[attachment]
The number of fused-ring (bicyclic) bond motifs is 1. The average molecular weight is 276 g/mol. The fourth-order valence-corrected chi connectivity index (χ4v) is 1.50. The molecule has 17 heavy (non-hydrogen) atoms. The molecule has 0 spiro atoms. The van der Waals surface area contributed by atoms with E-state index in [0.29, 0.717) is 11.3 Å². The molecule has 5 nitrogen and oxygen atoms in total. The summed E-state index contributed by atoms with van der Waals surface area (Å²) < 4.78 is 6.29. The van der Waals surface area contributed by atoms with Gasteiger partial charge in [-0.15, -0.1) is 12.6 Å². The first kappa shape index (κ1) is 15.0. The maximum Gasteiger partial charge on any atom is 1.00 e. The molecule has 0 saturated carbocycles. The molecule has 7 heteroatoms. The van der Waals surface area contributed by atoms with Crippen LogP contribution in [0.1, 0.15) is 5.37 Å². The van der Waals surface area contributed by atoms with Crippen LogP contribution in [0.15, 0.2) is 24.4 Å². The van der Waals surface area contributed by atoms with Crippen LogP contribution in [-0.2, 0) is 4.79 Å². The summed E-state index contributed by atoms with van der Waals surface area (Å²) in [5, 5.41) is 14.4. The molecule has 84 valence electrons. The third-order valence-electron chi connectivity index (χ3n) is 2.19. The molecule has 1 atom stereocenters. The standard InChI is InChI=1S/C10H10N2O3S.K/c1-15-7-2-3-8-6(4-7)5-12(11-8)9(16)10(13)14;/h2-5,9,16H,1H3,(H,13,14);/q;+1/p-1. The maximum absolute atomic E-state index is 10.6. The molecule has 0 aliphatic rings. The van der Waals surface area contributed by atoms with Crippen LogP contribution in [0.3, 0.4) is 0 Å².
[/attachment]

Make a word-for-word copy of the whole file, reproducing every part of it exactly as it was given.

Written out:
The number of fused-ring (bicyclic) bond motifs is 1. The average molecular weight is 276 g/mol. The fourth-order valence-corrected chi connectivity index (χ4v) is 1.50. The molecule has 17 heavy (non-hydrogen) atoms. The molecule has 0 spiro atoms. The van der Waals surface area contributed by atoms with E-state index in [0.29, 0.717) is 11.3 Å². The molecule has 5 nitrogen and oxygen atoms in total. The summed E-state index contributed by atoms with van der Waals surface area (Å²) < 4.78 is 6.29. The van der Waals surface area contributed by atoms with Gasteiger partial charge in [-0.15, -0.1) is 12.6 Å². The first kappa shape index (κ1) is 15.0. The maximum Gasteiger partial charge on any atom is 1.00 e. The molecule has 0 saturated carbocycles. The molecule has 7 heteroatoms. The van der Waals surface area contributed by atoms with Crippen LogP contribution in [0.1, 0.15) is 5.37 Å². The van der Waals surface area contributed by atoms with Crippen LogP contribution in [0.15, 0.2) is 24.4 Å². The van der Waals surface area contributed by atoms with Crippen LogP contribution in [-0.2, 0) is 4.79 Å². The summed E-state index contributed by atoms with van der Waals surface area (Å²) in [5, 5.41) is 14.4. The molecule has 84 valence electrons. The third-order valence-electron chi connectivity index (χ3n) is 2.19. The molecule has 1 atom stereocenters. The standard InChI is InChI=1S/C10H10N2O3S.K/c1-15-7-2-3-8-6(4-7)5-12(11-8)9(16)10(13)14;/h2-5,9,16H,1H3,(H,13,14);/q;+1/p-1. The maximum absolute atomic E-state index is 10.6. The molecule has 0 aliphatic rings. The van der Waals surface area contributed by atoms with Crippen LogP contribution in [0.3, 0.4) is 0 Å².